Delaware keeps top bond ratings, saves $5M in refinancing
WILMINGTON – The state’s top bond ratings were recently reaffirmed by three of the four rating agencies, as it also refinanced bonds to save on a lower interest rate.
State finance officials reported that $33.1 million in general obligation (GO) bonds were refinanced at a record low interest rate of 0.79%, saving the state $5.2 million over the bonds’ decade-long term. The savings were structured to help the state address the fiscal year 2021 budget challenges brought on by the COVID-19 pandemic and the state-mandated shutdown of commerce to stem its transmission.
Fitch, Moody’s and KBRA all reaffirmed Delaware’s Triple A rating in June reviews – Standard & Poor’s did not review the 2020B GO bond offering, which refunded old debt at the new lower rate – and credited the state with preparing for economic downturns through building reserves. All four agencies had last evaluated the state’s financial position in January, before the pandemic began.
In a statement announcing the reaffirmed ratings, Gov. John Carney said, “The COVID-19 emergency presents enormous financial challenges for every state, including Delaware. But I think all Delawareans can be proud of the work we’ve done with the General Assembly to boost the state’s finances prior to this unanticipated event, so our state is better prepared to weather the storm.”
Delaware Finance Secretary Rick Geisenberger added that the state’s refunding “shows the market’s confidence in Delaware despite the near-term challenges faced by every state.”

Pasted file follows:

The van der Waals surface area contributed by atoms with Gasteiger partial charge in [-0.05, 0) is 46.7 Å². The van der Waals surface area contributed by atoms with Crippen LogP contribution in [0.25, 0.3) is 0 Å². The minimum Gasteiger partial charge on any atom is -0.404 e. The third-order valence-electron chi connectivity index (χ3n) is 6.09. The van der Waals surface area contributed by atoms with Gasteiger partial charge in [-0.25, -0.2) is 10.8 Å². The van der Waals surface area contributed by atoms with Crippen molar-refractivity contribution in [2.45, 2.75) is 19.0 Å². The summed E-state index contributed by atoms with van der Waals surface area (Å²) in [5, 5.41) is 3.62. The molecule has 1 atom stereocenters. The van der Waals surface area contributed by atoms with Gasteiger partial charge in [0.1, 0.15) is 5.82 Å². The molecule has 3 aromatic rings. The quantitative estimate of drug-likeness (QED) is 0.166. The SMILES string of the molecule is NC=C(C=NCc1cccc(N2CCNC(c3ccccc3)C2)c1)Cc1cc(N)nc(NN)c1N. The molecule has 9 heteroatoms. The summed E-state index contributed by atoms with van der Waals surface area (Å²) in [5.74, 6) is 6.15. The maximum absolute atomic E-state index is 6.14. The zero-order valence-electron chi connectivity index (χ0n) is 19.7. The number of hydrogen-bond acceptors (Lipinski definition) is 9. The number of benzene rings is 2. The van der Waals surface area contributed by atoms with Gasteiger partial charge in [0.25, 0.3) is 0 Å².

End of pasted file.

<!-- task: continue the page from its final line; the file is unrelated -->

The agencies all highlighted the state’s budget cushions, including its $252 million reserve “rainy day” account and its $126.3 million Budget Stabilization Fund, as a big reason for its top ratings. They also complimented the state’s use of the independent, non-partisan Delaware Economic and Financial Advisory Council (DEFAC) to forecast revenue estimates.
The reviews did warn the state about drawing too much upon its reserves to help plug deficits in the FY 2021 budget though.
“Prudent use of reserves is anticipated, but a sustained deterioration in reserve levels would be a credit negative,” KBRA wrote in its review.
The General Assembly’s Joint Finance Committee recently reviewed a revised budget proposal from Carney’s administration that sought to utilize $76.3 million from the Budget Stabilization Fund, which was created under Carney’s tenure to plug smaller budgetary gaps through an annual savings program. The proposal does not use any of the state’s reserve fund, which is filled by unspent funds each year and capped at 5% of state revenue. States typically try to leave such savings funds untouched to boost credit ratings, and Delaware has never drawn from the reserve account since it was created in 1980.
To further meet the estimated $455.5 million deficit for FY 2021, the administration is proposing to eliminate a planned 2% pay increase and step increases for state employees, the annual bond bill, and earmarks for land preservation and other programs.
“Delaware’s history of exceptional financial resilience and strong budget management may be tested by the depth and duration of this downturn,” Fitch said in its review.
The agency estimated that Delaware’s revenues will fall 20.8% in 2020, followed by a 9.1% increase in 2021, resulting in a cumulative result over a three-year period of a 10.1% decline. That would be a slightly worse downturn than its estimated state median decline of 16.6% in the first year and negative 5.7% over the three-year scenario, Fitch reported.
By Jacob Owens